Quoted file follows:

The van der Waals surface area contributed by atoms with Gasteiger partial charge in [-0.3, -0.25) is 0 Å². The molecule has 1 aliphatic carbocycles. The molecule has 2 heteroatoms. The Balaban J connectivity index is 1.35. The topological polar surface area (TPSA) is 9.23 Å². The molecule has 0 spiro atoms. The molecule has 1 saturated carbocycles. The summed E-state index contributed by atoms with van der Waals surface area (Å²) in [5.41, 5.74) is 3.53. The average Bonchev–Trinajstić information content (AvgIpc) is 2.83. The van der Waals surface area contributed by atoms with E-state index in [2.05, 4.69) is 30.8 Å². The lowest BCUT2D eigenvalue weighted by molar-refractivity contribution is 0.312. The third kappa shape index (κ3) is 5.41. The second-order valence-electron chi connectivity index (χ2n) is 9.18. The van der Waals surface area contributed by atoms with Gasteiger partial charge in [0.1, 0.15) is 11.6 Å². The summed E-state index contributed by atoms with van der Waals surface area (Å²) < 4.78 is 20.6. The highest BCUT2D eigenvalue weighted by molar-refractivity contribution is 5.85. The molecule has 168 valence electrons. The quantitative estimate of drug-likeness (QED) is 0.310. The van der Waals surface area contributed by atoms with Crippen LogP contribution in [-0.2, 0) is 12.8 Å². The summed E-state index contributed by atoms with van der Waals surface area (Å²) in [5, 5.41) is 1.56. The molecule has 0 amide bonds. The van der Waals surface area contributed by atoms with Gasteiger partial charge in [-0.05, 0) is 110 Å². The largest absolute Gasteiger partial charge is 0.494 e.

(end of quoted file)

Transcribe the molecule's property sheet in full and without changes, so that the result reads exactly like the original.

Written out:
The van der Waals surface area contributed by atoms with Gasteiger partial charge in [-0.3, -0.25) is 0 Å². The molecule has 1 aliphatic carbocycles. The molecule has 2 heteroatoms. The Balaban J connectivity index is 1.35. The topological polar surface area (TPSA) is 9.23 Å². The molecule has 0 spiro atoms. The molecule has 1 saturated carbocycles. The summed E-state index contributed by atoms with van der Waals surface area (Å²) in [5.41, 5.74) is 3.53. The average Bonchev–Trinajstić information content (AvgIpc) is 2.83. The van der Waals surface area contributed by atoms with E-state index in [2.05, 4.69) is 30.8 Å². The lowest BCUT2D eigenvalue weighted by molar-refractivity contribution is 0.312. The third kappa shape index (κ3) is 5.41. The second-order valence-electron chi connectivity index (χ2n) is 9.18. The van der Waals surface area contributed by atoms with Gasteiger partial charge in [0.1, 0.15) is 11.6 Å². The summed E-state index contributed by atoms with van der Waals surface area (Å²) < 4.78 is 20.6. The highest BCUT2D eigenvalue weighted by molar-refractivity contribution is 5.85. The molecule has 168 valence electrons. The quantitative estimate of drug-likeness (QED) is 0.310. The van der Waals surface area contributed by atoms with Crippen LogP contribution in [-0.2, 0) is 12.8 Å². The summed E-state index contributed by atoms with van der Waals surface area (Å²) in [5, 5.41) is 1.56. The molecule has 0 amide bonds. The van der Waals surface area contributed by atoms with Gasteiger partial charge in [-0.05, 0) is 110 Å². The largest absolute Gasteiger partial charge is 0.494 e.